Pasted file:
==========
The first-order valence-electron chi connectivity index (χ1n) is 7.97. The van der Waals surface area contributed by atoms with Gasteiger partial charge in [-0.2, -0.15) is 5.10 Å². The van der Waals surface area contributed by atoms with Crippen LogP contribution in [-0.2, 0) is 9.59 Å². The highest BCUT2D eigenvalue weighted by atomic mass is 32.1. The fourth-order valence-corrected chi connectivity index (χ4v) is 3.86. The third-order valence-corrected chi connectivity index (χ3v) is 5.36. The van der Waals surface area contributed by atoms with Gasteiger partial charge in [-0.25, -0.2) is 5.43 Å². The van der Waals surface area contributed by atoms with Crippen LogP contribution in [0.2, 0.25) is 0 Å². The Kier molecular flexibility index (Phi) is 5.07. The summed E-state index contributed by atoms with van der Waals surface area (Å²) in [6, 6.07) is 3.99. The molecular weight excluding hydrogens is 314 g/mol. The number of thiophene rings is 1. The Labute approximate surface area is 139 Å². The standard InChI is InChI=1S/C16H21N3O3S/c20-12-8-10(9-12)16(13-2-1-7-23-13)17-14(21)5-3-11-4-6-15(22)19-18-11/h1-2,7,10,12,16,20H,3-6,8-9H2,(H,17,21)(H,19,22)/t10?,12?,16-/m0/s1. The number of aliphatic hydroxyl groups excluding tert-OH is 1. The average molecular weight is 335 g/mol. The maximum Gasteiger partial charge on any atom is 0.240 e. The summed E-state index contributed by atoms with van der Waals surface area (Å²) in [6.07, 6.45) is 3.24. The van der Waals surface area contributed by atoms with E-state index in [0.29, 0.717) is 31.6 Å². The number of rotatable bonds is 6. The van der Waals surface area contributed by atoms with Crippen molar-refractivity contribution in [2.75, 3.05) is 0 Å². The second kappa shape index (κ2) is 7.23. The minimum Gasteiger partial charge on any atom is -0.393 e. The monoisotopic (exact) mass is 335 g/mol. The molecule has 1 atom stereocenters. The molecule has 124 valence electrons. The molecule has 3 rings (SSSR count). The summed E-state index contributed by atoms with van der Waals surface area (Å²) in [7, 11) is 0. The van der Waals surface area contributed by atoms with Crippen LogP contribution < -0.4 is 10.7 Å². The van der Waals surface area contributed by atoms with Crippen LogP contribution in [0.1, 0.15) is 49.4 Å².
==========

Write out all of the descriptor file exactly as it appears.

The first-order valence-electron chi connectivity index (χ1n) is 7.97. The van der Waals surface area contributed by atoms with Gasteiger partial charge in [-0.2, -0.15) is 5.10 Å². The van der Waals surface area contributed by atoms with Crippen LogP contribution in [-0.2, 0) is 9.59 Å². The highest BCUT2D eigenvalue weighted by atomic mass is 32.1. The fourth-order valence-corrected chi connectivity index (χ4v) is 3.86. The third-order valence-corrected chi connectivity index (χ3v) is 5.36. The van der Waals surface area contributed by atoms with Gasteiger partial charge in [-0.25, -0.2) is 5.43 Å². The van der Waals surface area contributed by atoms with Crippen LogP contribution in [0.2, 0.25) is 0 Å². The Kier molecular flexibility index (Phi) is 5.07. The summed E-state index contributed by atoms with van der Waals surface area (Å²) in [6, 6.07) is 3.99. The molecular weight excluding hydrogens is 314 g/mol. The number of thiophene rings is 1. The Labute approximate surface area is 139 Å². The standard InChI is InChI=1S/C16H21N3O3S/c20-12-8-10(9-12)16(13-2-1-7-23-13)17-14(21)5-3-11-4-6-15(22)19-18-11/h1-2,7,10,12,16,20H,3-6,8-9H2,(H,17,21)(H,19,22)/t10?,12?,16-/m0/s1. The number of aliphatic hydroxyl groups excluding tert-OH is 1. The average molecular weight is 335 g/mol. The maximum Gasteiger partial charge on any atom is 0.240 e. The summed E-state index contributed by atoms with van der Waals surface area (Å²) in [6.07, 6.45) is 3.24. The van der Waals surface area contributed by atoms with E-state index in [0.29, 0.717) is 31.6 Å². The number of rotatable bonds is 6. The van der Waals surface area contributed by atoms with Crippen molar-refractivity contribution in [2.75, 3.05) is 0 Å². The second kappa shape index (κ2) is 7.23. The minimum Gasteiger partial charge on any atom is -0.393 e. The monoisotopic (exact) mass is 335 g/mol. The molecule has 1 atom stereocenters. The molecule has 124 valence electrons. The molecule has 3 rings (SSSR count). The summed E-state index contributed by atoms with van der Waals surface area (Å²) in [7, 11) is 0. The van der Waals surface area contributed by atoms with Crippen LogP contribution < -0.4 is 10.7 Å². The van der Waals surface area contributed by atoms with Crippen LogP contribution in [0.1, 0.15) is 49.4 Å².